We’ve all heard the idiom, “The sky’s the limit” when someone is referring to there being no limits to what someone can achieve. Literally speaking, though, the sky not a limit in fiction. In fact, fiction has no limits.
All dreams are possible because of fiction. So, you want to walk on the moon, but you don’t have the means or the physical motivation to actually go? Read all the books you can about outer space and the moon to learn everything you can about it to develop a clear vision, and then write your own adventure story about moving to the moon. Or, perhaps you want to extend that journey to Mars? Jupiter? Perhaps even Pluto? Go for it! Fiction truly has no limits.
Fiction allows the unattainable to become attainable. Like attainable dreams, the only barrier is self-doubt. Self-doubt is the devil. He’s the voice inside your head telling you that your idea or vision is silly or ridiculous, and you’ll never succeed if you write that.
Write first, worry about if others will like your story later. All writers start with an idea, an idea that is intended to satisfy their own fantasies or goals. Write with the reader in mind, but you can’t allow yourself to get too distressed worrying about the reader’s reaction. The readers come second. Readers are an extra reward that make your hard work pay off, because it doesn’t matter how passionate you are about your subject; writing is hard work.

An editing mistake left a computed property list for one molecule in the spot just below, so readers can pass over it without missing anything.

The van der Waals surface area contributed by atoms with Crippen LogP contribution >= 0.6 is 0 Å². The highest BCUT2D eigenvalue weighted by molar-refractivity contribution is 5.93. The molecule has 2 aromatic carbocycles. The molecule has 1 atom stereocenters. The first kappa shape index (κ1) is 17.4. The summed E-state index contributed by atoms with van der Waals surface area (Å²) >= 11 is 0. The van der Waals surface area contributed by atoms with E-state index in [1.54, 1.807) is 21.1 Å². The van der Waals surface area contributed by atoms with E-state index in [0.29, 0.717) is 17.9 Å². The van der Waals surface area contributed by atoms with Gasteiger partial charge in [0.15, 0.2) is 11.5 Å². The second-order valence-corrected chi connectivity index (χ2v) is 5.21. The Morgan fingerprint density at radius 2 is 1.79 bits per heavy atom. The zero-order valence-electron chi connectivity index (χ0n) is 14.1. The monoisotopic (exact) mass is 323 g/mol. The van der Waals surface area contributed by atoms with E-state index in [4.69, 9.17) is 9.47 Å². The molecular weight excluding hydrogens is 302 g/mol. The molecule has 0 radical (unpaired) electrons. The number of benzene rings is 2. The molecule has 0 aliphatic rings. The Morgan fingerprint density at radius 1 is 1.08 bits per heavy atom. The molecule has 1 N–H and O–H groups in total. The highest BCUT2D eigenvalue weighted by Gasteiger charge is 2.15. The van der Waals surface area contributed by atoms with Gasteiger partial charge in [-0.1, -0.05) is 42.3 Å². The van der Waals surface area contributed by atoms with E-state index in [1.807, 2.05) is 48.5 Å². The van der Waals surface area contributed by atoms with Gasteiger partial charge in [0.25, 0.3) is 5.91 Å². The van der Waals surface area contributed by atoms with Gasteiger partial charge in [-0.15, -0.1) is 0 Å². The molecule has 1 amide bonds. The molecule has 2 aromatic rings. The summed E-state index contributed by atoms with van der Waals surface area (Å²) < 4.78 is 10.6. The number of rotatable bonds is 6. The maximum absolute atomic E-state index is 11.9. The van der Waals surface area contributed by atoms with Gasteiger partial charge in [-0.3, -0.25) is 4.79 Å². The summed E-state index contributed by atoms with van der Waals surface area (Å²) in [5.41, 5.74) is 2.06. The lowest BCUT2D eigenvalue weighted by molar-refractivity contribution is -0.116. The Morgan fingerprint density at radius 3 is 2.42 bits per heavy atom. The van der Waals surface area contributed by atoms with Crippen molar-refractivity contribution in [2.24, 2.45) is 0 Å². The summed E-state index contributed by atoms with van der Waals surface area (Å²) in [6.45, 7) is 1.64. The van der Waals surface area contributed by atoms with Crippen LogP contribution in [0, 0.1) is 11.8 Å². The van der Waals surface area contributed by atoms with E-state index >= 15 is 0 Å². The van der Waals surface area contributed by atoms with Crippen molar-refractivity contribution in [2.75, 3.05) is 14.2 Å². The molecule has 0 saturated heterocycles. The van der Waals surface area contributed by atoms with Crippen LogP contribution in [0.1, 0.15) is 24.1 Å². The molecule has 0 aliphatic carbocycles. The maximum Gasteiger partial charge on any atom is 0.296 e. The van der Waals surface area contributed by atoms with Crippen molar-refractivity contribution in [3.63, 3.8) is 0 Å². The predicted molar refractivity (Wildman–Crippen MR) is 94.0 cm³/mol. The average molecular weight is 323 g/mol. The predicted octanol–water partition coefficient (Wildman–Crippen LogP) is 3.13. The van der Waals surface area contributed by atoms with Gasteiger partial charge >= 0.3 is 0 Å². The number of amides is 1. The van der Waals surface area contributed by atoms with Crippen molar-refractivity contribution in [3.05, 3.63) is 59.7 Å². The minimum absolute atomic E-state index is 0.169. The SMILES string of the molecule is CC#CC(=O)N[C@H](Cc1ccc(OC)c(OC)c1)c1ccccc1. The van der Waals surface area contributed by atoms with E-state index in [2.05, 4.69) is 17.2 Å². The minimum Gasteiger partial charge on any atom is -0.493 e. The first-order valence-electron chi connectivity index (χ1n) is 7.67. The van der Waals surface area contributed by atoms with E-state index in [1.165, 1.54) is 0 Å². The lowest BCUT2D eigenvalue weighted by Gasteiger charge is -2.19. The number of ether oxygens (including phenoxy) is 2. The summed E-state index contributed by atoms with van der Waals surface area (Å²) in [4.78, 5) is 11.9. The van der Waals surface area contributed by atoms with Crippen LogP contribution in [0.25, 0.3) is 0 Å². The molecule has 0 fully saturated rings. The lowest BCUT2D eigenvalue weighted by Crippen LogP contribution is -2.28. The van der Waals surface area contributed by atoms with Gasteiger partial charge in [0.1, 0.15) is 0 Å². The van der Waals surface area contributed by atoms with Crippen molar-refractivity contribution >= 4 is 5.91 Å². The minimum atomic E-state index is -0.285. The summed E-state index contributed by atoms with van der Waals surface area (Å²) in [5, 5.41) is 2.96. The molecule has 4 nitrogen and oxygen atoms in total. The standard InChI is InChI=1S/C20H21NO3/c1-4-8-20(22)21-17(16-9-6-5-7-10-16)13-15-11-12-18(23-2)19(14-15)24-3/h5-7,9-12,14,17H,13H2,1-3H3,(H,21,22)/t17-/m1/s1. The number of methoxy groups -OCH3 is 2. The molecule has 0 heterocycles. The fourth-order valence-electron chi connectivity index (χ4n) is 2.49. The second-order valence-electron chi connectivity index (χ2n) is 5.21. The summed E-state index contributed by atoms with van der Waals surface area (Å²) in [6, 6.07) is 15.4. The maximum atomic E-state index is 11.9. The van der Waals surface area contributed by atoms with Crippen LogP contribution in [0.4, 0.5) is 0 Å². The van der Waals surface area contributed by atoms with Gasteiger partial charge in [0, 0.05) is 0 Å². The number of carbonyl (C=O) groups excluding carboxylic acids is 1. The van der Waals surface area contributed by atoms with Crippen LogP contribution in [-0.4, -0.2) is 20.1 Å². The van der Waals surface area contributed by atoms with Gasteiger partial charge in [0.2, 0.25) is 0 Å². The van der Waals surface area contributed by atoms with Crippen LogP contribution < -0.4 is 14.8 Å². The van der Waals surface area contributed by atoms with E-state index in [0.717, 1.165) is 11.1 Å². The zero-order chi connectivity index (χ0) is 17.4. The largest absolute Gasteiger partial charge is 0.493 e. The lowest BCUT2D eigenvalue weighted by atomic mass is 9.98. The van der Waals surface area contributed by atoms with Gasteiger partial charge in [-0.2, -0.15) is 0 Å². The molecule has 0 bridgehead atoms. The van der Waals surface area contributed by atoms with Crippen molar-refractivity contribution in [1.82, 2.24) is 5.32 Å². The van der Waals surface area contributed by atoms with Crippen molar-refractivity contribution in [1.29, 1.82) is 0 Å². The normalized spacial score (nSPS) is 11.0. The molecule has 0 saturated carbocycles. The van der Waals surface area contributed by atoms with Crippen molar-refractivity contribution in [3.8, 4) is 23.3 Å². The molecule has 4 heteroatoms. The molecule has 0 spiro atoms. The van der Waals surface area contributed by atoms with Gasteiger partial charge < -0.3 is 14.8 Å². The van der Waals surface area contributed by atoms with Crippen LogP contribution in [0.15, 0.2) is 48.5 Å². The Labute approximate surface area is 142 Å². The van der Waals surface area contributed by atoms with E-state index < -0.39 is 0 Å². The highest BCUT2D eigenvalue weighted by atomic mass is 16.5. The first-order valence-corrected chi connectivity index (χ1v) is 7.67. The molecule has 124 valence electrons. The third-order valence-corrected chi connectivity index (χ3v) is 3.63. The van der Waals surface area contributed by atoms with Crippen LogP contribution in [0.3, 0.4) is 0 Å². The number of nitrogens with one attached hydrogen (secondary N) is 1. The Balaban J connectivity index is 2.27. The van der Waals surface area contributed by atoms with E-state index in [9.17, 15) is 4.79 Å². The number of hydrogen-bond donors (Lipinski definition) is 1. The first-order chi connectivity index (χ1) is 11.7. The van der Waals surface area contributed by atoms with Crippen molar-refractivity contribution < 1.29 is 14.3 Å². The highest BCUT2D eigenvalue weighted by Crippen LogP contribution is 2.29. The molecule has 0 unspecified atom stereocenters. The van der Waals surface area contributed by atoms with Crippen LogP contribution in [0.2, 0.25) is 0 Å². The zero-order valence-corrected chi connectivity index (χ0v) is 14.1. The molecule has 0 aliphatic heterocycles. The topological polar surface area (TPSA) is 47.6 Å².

Maybe you’re not a writer. Maybe you’re a reader, and you have no desire to write. That’s okay. There are plenty of writers who have shared their craft with the world, enabling your fantasies to become realities. Or maybe you’re a writer who writes solely for yourself, like I have for many years. That’s okay, too. Sharing your work takes courage.
Writing is personal, writing is complex, writing has different meanings for different people, and everyone writes for different reasons, but all writers share one purpose: To entertain, whether it be for the self or for the public.
All I can say? Thank God for Writers.
Writers: Making the impossible possible.